When I found myself single at the tail end of my twenties I was quite honestly, terrified. There I was the Always In A Long-Term Relationship Girl, flung out into the world on my own, while everyone around me was either coupled up, married or about to have their second child. From day-to-day my moods swung from serenity and even happiness at being single to extreme panic and anxiety, especially when the troubling question, that plagued one of the finest single heroines of our time, began to circulate my mind too, ‘’What IF they find me all alone one day half-eaten by Alsations?’’
I was in want of a guide and in need of comfort from a woman who understood what I was going through, who had been there before and who could lower the pull –bridge from the other side, welcoming me with a beverage and a ‘’It’s all going to turn out alright.’’ So naturally, I turned to the most reliable woman I could think of in that regard and she was none other than Bridget Jones.
And so I got to gathering all the intel I could, books were downloaded, DVDs were proliferated, snacks were purchased and the surreptitious therapy sessions began. Look, I know I could very well have sought advice from a friend IRL, but as they were all either loved up or with child, I’ll be honest, I wouldn’t have believed a word they said. I needed the sustentation of the single girl who knew all too well the purgative benefits of a Saturday night spent singing along to Celine Dion’s All By Myself (air drum solo mandatory) unearthing feelings of fear and misery while simultaneously being soothed by the dulcet tones of the piano and a steady supply of chocolate.
Ms Jones appeal, for me, besides the fact that I freakin’ adore her, is that she is an Every Woman. She’s the embodiment of all modern women going at it solo, who have moments of strength and moments of weakness. She is also timeless, considering she first appeared in the world in the 90’s and here I am in 2016 holding on to her story and feeling inspired, proves she’s transcended the years, more relevant now than ever before.
But Bridge is more than just a lighthouse for us Singletons, she is also an ambitious career woman trying to juggle it all as best she can. Who really wants to find issues such as global politics, especially in Chechnya, very important but just can’t help being more interested in the colour of her knickers or the perfect hairdo to go with her evening gown. A dilemma even the most serious of women find themselves in a quandary over, too.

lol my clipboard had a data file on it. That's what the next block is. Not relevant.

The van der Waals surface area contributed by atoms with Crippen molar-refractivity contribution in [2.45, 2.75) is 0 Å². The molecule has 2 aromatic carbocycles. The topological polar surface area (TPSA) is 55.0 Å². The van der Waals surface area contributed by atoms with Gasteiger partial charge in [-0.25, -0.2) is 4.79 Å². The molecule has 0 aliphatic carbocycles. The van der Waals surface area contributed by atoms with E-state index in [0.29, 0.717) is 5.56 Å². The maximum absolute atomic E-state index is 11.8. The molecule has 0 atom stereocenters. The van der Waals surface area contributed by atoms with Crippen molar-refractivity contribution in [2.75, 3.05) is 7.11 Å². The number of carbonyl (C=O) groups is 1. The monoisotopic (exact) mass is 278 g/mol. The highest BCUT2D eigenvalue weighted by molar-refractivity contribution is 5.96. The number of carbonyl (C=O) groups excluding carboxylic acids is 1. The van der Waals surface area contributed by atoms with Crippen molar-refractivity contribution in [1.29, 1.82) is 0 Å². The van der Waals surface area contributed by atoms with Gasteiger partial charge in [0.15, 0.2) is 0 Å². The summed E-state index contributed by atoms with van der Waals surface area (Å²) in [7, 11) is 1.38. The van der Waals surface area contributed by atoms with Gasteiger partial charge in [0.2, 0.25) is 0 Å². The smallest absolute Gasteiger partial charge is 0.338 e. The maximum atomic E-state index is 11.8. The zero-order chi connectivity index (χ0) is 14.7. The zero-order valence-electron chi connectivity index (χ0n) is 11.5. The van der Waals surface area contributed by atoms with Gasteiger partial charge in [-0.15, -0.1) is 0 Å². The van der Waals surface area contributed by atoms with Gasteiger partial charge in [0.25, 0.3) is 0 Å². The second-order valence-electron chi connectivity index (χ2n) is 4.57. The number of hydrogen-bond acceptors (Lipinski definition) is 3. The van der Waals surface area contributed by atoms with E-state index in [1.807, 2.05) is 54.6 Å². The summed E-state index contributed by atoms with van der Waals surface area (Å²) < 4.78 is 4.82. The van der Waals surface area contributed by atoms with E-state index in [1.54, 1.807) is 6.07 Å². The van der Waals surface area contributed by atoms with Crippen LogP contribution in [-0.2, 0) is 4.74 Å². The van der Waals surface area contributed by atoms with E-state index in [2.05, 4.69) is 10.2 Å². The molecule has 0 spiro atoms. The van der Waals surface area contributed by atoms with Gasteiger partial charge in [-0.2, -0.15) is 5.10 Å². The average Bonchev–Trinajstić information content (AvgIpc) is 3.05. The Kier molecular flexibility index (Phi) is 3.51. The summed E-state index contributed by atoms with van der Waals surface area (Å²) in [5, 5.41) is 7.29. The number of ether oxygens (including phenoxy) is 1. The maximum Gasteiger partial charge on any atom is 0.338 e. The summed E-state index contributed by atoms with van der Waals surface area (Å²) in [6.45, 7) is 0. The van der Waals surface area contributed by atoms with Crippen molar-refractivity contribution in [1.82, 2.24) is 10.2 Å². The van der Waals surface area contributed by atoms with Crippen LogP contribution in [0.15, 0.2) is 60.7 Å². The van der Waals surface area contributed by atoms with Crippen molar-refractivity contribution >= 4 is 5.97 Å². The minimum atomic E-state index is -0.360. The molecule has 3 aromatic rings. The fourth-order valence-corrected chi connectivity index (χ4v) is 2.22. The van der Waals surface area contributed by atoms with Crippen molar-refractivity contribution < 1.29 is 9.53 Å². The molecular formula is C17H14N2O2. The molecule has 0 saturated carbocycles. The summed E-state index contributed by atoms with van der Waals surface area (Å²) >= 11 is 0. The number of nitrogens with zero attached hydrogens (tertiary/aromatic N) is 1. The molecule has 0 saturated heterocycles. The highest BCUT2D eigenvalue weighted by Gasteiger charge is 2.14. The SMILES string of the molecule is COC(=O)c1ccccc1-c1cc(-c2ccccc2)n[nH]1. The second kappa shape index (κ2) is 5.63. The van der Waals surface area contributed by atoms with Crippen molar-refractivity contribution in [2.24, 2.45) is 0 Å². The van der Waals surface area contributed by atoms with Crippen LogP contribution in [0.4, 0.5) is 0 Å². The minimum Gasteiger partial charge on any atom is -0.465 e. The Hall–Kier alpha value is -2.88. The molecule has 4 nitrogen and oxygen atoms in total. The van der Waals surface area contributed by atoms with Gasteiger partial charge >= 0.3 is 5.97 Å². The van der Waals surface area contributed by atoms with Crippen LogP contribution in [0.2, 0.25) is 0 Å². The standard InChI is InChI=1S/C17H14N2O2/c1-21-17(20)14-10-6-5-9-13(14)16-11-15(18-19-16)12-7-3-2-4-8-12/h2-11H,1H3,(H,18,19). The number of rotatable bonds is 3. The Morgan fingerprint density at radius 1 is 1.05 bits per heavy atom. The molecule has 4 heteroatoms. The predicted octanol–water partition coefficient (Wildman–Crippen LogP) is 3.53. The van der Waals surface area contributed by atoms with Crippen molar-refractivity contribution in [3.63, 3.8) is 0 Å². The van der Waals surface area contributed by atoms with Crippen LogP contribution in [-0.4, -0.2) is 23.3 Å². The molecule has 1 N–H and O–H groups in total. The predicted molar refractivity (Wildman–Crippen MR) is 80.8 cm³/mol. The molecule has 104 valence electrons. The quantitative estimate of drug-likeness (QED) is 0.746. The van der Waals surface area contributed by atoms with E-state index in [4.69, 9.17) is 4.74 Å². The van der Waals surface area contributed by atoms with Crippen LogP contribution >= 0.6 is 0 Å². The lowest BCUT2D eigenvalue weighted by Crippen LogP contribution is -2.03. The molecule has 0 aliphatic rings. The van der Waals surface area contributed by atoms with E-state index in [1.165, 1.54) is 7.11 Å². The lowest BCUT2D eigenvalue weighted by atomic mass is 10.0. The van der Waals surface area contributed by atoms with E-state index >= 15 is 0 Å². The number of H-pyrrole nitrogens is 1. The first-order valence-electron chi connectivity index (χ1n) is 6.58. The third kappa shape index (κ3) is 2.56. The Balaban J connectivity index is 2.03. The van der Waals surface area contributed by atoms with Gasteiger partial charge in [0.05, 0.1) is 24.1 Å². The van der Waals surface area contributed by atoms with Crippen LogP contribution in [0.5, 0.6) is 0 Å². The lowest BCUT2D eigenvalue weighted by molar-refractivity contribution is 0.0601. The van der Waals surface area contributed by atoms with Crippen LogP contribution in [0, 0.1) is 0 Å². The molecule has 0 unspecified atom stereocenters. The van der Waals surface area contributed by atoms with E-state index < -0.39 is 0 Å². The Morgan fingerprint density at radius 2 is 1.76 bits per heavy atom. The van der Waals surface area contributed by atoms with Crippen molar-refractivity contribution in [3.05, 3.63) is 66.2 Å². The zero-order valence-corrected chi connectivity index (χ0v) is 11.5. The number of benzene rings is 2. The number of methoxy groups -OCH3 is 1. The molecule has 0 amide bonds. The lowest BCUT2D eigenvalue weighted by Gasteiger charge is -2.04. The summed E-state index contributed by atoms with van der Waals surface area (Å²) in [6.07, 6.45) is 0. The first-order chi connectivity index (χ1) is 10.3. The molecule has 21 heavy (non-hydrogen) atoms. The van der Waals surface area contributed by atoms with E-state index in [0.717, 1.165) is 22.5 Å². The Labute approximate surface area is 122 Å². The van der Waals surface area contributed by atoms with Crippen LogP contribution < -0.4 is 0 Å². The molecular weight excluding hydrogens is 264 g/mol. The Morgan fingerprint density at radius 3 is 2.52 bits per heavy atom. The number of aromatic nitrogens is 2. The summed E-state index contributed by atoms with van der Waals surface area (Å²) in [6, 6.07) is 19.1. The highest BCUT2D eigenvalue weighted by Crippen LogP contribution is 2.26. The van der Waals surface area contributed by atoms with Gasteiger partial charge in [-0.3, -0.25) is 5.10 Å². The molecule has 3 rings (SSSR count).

Bridget makes it okay for us to admit to not being perfect. She reminds us we can let go and make fools of ourselves sometimes and to definitely make peace with that blank stare we had one time when asked a question of a scientific nature. She represent us women who are feminists and who band together to scorn over the heart break done to us by scoundrel men but who also want to find that happily ever after and settle into a life of marital bliss, we too want to gaze fondly at our very own Mr Darcy who folds his underwear and loves us just as we are.
My favourite moment was just after the hilarious Darcy/Cleaver fight and Daniel says, ‘’Come on Bridget, we belong together – you, me, poor little skirt. If I can’t make it with you then I can’t make it with anyone.’’ And our girl replies, ‘’That’s not a good enough offer for me.’’ My heart explodes every time with voluminous love for her, for me and all the Bridget’s everywhere. It is a turning point for her, and a pivotal moment which signifies that while we might not have it all figured out yet, what we’ve learned through the tragic and comic stumbles in our journey to true love, is the realisation that we are worthy of better. And this is the apex to our self-actualisation, the catalyst to indeed finding the quality love we deserve.
Being single is not always easy but is fun. It’s the final joyride before the decades of quiet matrimony to come and rest assured, they will come. It is the necessary rite of passage to a more vibrant, self-assured you.
So thank you, Bridget Jones, for this enormous gift you’ve supplied us called hope.